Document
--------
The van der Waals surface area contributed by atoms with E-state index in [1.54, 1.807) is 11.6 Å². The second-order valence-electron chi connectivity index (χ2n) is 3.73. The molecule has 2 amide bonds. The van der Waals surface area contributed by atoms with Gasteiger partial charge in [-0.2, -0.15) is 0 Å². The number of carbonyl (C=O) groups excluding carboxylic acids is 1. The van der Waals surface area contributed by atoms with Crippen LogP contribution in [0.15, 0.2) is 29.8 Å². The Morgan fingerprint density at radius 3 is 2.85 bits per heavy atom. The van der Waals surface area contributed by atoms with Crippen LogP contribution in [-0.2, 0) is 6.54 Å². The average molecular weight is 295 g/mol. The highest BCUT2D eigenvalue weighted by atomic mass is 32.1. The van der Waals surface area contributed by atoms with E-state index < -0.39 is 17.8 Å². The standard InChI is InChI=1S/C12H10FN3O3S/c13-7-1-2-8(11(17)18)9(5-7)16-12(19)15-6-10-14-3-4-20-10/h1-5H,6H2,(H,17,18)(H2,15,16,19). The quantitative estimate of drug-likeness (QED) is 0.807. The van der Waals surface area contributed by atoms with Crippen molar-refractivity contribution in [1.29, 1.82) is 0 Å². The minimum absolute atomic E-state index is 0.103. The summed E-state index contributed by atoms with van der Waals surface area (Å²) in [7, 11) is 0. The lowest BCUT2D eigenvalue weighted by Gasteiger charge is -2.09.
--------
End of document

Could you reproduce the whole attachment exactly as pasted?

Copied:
The van der Waals surface area contributed by atoms with E-state index in [1.54, 1.807) is 11.6 Å². The second-order valence-electron chi connectivity index (χ2n) is 3.73. The molecule has 2 amide bonds. The van der Waals surface area contributed by atoms with Gasteiger partial charge in [-0.2, -0.15) is 0 Å². The number of carbonyl (C=O) groups excluding carboxylic acids is 1. The van der Waals surface area contributed by atoms with Crippen LogP contribution in [0.15, 0.2) is 29.8 Å². The Morgan fingerprint density at radius 3 is 2.85 bits per heavy atom. The van der Waals surface area contributed by atoms with Crippen LogP contribution in [-0.2, 0) is 6.54 Å². The average molecular weight is 295 g/mol. The highest BCUT2D eigenvalue weighted by atomic mass is 32.1. The van der Waals surface area contributed by atoms with E-state index < -0.39 is 17.8 Å². The standard InChI is InChI=1S/C12H10FN3O3S/c13-7-1-2-8(11(17)18)9(5-7)16-12(19)15-6-10-14-3-4-20-10/h1-5H,6H2,(H,17,18)(H2,15,16,19). The quantitative estimate of drug-likeness (QED) is 0.807. The van der Waals surface area contributed by atoms with Crippen molar-refractivity contribution in [1.29, 1.82) is 0 Å². The minimum absolute atomic E-state index is 0.103. The summed E-state index contributed by atoms with van der Waals surface area (Å²) in [7, 11) is 0. The lowest BCUT2D eigenvalue weighted by Gasteiger charge is -2.09.